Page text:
I woke up this morning still carrying the weight from last night. Although I slept, sleep did not seem to ameliorate the rage that shared my pillow, but not, curiously enough, my dreams. I don’t even think I dreamed. And now I am about to embark on another day without the fresh start that I had been promised eight hours ago.
In parts of Alaska, the sun is out for over 20 hours in the summer, giving the allusion of one day running, unbroken, into the next. I have always been fascinated with the flip side of their seasons: the winters when the sun peeks up, just over the horizon, for a mere 3 hours of visibility, before darting away, leaving the people to hibernate for weeks. But the never-ending days? I am exhausted by the thought.
I must have forgotten how this feels. I do know that I have had many days where the night was merely a pause, not a complete reset. While I can’t viscerally recall the hazy days and weeks of college final exams, graduate school all-night writing sessions or, most recently, the hours that rolled into one another when each newborn arrived in our home, I am struck by this familiar (and uncomfortable) morning with no discernible boundary. But I recognize that it is not this entry into the day that threatens to rub against me continuously, like a wool sweater’s raised collar against unprotected skin; it is the fear that led to the anger which pushed me, prematurely, into a sleep that was more of a recoil than a retreat.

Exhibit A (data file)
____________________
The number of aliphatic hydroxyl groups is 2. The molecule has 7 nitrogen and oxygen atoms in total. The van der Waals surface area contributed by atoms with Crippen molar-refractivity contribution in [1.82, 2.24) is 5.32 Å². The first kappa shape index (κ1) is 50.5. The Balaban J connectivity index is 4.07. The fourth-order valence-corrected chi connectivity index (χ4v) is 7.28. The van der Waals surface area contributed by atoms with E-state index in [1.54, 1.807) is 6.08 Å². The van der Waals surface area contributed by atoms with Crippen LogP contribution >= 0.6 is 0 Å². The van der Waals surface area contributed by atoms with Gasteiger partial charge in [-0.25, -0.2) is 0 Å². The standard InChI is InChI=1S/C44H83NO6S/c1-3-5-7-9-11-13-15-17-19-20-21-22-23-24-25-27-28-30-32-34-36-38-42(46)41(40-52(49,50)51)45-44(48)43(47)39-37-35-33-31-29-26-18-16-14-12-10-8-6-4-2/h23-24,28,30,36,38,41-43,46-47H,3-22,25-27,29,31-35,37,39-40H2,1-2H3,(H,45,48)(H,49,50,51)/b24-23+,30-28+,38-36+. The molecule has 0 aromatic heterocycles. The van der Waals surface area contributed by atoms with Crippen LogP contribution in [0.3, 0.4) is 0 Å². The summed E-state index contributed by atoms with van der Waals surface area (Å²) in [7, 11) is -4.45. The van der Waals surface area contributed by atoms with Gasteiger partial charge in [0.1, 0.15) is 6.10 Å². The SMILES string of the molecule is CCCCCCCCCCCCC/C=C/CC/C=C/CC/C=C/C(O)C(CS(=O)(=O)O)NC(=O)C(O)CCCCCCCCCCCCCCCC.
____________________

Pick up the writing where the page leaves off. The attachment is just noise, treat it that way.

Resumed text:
So, today, when I move out into the world, I will be aware of the blisters building to protect the raw skin that sits just beneath the fragile defense system. I will shield them, somehow, with invisible band-aids and gentle movements that will not burst this bubble, releasing the protective fluid and exposing the underlying skin which is vulnerable and defenseless. I will wait for the blisters to heal a bit; I will wait for the promise of gentle sleep; I will find what my morning has failed to provide.